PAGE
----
Bearing Witness Means Being Involved in the Feeling World
Bearing witness to the struggle of the griever is anchored in striving to understand the meaning of her experience from the inside out rather than imposing meaning on the experience from the outside in. Active empathy means the caregiver is attentively involved in a process of exploration. The companion is trying to grasp what it is like inside the soul—the life force—of the griever.
Empathetic responsiveness requires the ability to go beyond the surface and to become involved in the mourner’s feeling world, but always with an “as if” quality of taking another’s role without personally experiencing what the other person experiences. What is the inner flavor and what are the unique meanings that the person’s experience has for him or her? What is it that she is trying to express but can’t quite say in words?
This empathetic, “bearing witness” process is in contrast to both sympathy and identification. Sympathy is a feeling of concern for someone else without necessarily becoming involved in a close, helping relationship; it projects an “I feel sorry for you” attitude, but stops short of empathy. More destructive than sympathy is identification. This attitude is conveyed by those who submerge themselves with the griever and try to take on their feelings for them. These are people who make assumptions like, “I know just how you feel.” The last person the griever feels safe with are those who convey this attitude of over-identification.
Bearing Witness Means Going Beyond “I Know How You Feel”
Bearing witness from a place of active empathy is experienced when the mourner feels you understand. To simply say, “I understand how you feel” is not enough. Empathy is communicated when you, the companion, respond at the emotional, feeling level of the mourner. You reach the mourner where he is, being careful not to bring judgment or a need to get him to “let go” and “move on.” This dependable quality of empathy is what seems to free the mourner to open his heart and mourn from the inside out.
Bearing Witness Means Not Trying to “Fix Things”
The more you encourage the mourner to teach you from a position of concerned curiosity, the less you will feel any need to “fix things.” As you allow yourself to be taught, you are relieved of any burden to get people where you would like them to go. In other words, you are not attached to outcome.
The paradoxical aspect of this attitude is that the more you allow yourself to be taught and follow the mourner’s lead, the more integration of the loss seems to take place. At least this is a very real part of my experience and probably one of the greatest gifts I have discovered in my life’s work.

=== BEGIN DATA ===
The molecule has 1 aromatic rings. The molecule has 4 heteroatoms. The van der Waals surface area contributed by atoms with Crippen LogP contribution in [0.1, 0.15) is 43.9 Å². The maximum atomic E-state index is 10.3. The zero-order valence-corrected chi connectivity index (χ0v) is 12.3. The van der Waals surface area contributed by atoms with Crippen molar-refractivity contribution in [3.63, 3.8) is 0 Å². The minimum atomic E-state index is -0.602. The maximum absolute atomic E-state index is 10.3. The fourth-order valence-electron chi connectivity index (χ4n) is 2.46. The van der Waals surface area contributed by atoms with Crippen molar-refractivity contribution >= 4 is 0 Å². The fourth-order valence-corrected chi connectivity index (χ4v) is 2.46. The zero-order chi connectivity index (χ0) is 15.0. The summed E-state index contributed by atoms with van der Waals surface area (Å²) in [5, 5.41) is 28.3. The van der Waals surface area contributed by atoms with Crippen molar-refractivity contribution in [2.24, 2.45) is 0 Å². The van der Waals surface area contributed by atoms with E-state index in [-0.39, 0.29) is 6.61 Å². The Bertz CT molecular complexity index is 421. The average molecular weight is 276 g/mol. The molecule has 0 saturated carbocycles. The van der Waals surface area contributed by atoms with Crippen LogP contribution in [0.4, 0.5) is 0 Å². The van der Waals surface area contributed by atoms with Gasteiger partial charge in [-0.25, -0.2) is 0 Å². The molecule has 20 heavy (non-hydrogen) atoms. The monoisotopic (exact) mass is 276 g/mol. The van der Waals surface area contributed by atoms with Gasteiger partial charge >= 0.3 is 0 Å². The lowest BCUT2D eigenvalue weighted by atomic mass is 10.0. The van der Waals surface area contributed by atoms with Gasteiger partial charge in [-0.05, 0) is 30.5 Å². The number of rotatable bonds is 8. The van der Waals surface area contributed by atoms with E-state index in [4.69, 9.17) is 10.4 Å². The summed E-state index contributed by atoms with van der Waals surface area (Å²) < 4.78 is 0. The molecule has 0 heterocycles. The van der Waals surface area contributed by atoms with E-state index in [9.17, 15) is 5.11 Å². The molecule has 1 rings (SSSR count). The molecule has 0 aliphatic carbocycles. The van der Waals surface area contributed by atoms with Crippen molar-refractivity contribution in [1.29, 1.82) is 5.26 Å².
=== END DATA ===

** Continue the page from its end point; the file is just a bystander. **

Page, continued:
Bearing Witness Means Embracing Feelings of Loss
Observation suggests that some people who attempt to help grieving people hesitate to elicit and embrace feelings such as sadness, loneliness, anxiety and hurt, often fearing that the expression of these feelings at the least “won’t do any good,” or, at most, will “make matters worse.” However, experience suggests that such hesitation is a form of defensive protection for the caregiver who finds it threatening to respond at any true emotional-spiritual level to the mourner.
Just because feelings are threatening does not mean that we as companions should avoid encouraging their expression in the mourner. We should never avoid what a mourner feels because we fear she cannot take it. She is always taking it. The question is whether you will support her in experiencing it with your compassionate presence or only in the isolation of being alone with it. We could also reframe this to note: We as caregivers should never avoid what a mourner implicitly feels because we fear we cannot take it!
This article is excerpted from Dr. Alan Wolfelt’s book Companioning the Bereaved: A Soulful Guide for Caregivers, available at bookstores and at Dr. Wolfelt’s website, www.centerforloss.com. Dr. Wolfelt is an internationally noted author, teacher and grief counselor. He serves as Director of the Center for Loss and Life Transition and is an educational consultant to funeral homes, hospices, hospitals, schools and a variety of community agencies across North America. If you’ve missed the previous Companioning Tenets, CLICK HERETenetsofCompanioning_24x36
Free, Non-Profit and Non-denominational
We invite you to submit your thoughts, essays, poems or songs. Please send to email@example.com. To see past AfterTalk Weeklies, CLICK HERE